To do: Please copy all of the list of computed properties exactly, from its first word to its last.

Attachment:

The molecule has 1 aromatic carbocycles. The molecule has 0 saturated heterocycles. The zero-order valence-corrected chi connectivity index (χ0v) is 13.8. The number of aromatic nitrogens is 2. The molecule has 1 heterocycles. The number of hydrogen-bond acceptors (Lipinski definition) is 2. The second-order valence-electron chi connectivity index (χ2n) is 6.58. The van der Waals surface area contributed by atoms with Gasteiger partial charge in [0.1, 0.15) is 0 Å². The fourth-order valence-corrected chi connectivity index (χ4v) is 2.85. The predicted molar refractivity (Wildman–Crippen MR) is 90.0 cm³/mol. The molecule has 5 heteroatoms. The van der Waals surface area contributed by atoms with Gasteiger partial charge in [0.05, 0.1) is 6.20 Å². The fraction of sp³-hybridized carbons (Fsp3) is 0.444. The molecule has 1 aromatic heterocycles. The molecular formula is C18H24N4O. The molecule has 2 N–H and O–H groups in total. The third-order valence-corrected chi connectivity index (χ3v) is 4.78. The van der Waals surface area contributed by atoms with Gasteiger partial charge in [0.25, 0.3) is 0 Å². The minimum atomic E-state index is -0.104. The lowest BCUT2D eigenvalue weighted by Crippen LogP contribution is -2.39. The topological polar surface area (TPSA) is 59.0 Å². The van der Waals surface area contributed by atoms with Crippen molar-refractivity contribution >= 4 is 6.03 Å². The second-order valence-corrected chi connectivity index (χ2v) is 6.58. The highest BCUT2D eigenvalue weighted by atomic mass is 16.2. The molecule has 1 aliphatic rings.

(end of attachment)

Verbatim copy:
The molecule has 1 aromatic carbocycles. The molecule has 0 saturated heterocycles. The zero-order valence-corrected chi connectivity index (χ0v) is 13.8. The number of aromatic nitrogens is 2. The molecule has 1 heterocycles. The number of hydrogen-bond acceptors (Lipinski definition) is 2. The second-order valence-electron chi connectivity index (χ2n) is 6.58. The van der Waals surface area contributed by atoms with Gasteiger partial charge in [0.1, 0.15) is 0 Å². The fourth-order valence-corrected chi connectivity index (χ4v) is 2.85. The predicted molar refractivity (Wildman–Crippen MR) is 90.0 cm³/mol. The molecule has 5 heteroatoms. The van der Waals surface area contributed by atoms with Gasteiger partial charge in [0.05, 0.1) is 6.20 Å². The fraction of sp³-hybridized carbons (Fsp3) is 0.444. The molecule has 1 aromatic heterocycles. The molecular formula is C18H24N4O. The molecule has 2 N–H and O–H groups in total. The third-order valence-corrected chi connectivity index (χ3v) is 4.78. The van der Waals surface area contributed by atoms with Gasteiger partial charge in [0.25, 0.3) is 0 Å². The minimum atomic E-state index is -0.104. The lowest BCUT2D eigenvalue weighted by Crippen LogP contribution is -2.39. The topological polar surface area (TPSA) is 59.0 Å². The van der Waals surface area contributed by atoms with Crippen molar-refractivity contribution >= 4 is 6.03 Å². The second-order valence-corrected chi connectivity index (χ2v) is 6.58. The highest BCUT2D eigenvalue weighted by atomic mass is 16.2. The molecule has 1 aliphatic rings.